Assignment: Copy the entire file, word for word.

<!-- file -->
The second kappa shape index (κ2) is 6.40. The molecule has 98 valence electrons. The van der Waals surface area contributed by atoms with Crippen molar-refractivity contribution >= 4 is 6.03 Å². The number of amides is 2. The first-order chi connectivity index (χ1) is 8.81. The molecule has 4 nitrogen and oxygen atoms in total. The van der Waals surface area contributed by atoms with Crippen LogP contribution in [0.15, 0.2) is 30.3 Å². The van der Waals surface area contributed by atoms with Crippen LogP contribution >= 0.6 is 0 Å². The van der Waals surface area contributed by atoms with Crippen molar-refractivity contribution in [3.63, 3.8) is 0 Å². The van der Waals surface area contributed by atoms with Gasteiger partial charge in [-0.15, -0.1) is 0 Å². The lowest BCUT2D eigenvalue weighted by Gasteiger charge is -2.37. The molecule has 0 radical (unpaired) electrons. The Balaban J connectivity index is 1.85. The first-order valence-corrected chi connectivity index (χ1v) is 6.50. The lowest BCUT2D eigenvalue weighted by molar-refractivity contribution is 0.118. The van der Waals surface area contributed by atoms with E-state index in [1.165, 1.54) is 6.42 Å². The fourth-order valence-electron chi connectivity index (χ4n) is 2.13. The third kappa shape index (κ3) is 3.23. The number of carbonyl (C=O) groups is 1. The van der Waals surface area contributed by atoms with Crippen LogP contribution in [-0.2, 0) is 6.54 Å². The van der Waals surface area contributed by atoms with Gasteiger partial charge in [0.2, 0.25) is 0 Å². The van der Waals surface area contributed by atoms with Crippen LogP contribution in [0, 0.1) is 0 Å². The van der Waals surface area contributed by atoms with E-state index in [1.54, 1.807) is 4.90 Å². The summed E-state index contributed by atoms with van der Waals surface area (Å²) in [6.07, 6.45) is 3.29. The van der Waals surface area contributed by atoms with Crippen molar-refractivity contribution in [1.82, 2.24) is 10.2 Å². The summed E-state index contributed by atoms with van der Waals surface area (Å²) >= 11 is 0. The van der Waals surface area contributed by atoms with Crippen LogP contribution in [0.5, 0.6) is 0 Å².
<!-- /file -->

The second kappa shape index (κ2) is 6.40. The molecule has 98 valence electrons. The van der Waals surface area contributed by atoms with Crippen molar-refractivity contribution >= 4 is 6.03 Å². The number of amides is 2. The first-order chi connectivity index (χ1) is 8.81. The molecule has 4 nitrogen and oxygen atoms in total. The van der Waals surface area contributed by atoms with Crippen LogP contribution in [0.15, 0.2) is 30.3 Å². The van der Waals surface area contributed by atoms with Crippen LogP contribution >= 0.6 is 0 Å². The van der Waals surface area contributed by atoms with Crippen molar-refractivity contribution in [3.63, 3.8) is 0 Å². The van der Waals surface area contributed by atoms with Gasteiger partial charge in [-0.15, -0.1) is 0 Å². The lowest BCUT2D eigenvalue weighted by Gasteiger charge is -2.37. The molecule has 0 radical (unpaired) electrons. The Balaban J connectivity index is 1.85. The first-order valence-corrected chi connectivity index (χ1v) is 6.50. The lowest BCUT2D eigenvalue weighted by molar-refractivity contribution is 0.118. The van der Waals surface area contributed by atoms with E-state index in [1.165, 1.54) is 6.42 Å². The fourth-order valence-electron chi connectivity index (χ4n) is 2.13. The third kappa shape index (κ3) is 3.23. The number of carbonyl (C=O) groups is 1. The van der Waals surface area contributed by atoms with Crippen LogP contribution in [-0.2, 0) is 6.54 Å². The van der Waals surface area contributed by atoms with Gasteiger partial charge in [0.2, 0.25) is 0 Å². The van der Waals surface area contributed by atoms with Crippen LogP contribution in [0, 0.1) is 0 Å². The van der Waals surface area contributed by atoms with E-state index in [1.54, 1.807) is 4.90 Å². The summed E-state index contributed by atoms with van der Waals surface area (Å²) in [6.07, 6.45) is 3.29. The van der Waals surface area contributed by atoms with Crippen molar-refractivity contribution in [1.82, 2.24) is 10.2 Å². The summed E-state index contributed by atoms with van der Waals surface area (Å²) >= 11 is 0. The van der Waals surface area contributed by atoms with Crippen LogP contribution in [0.5, 0.6) is 0 Å².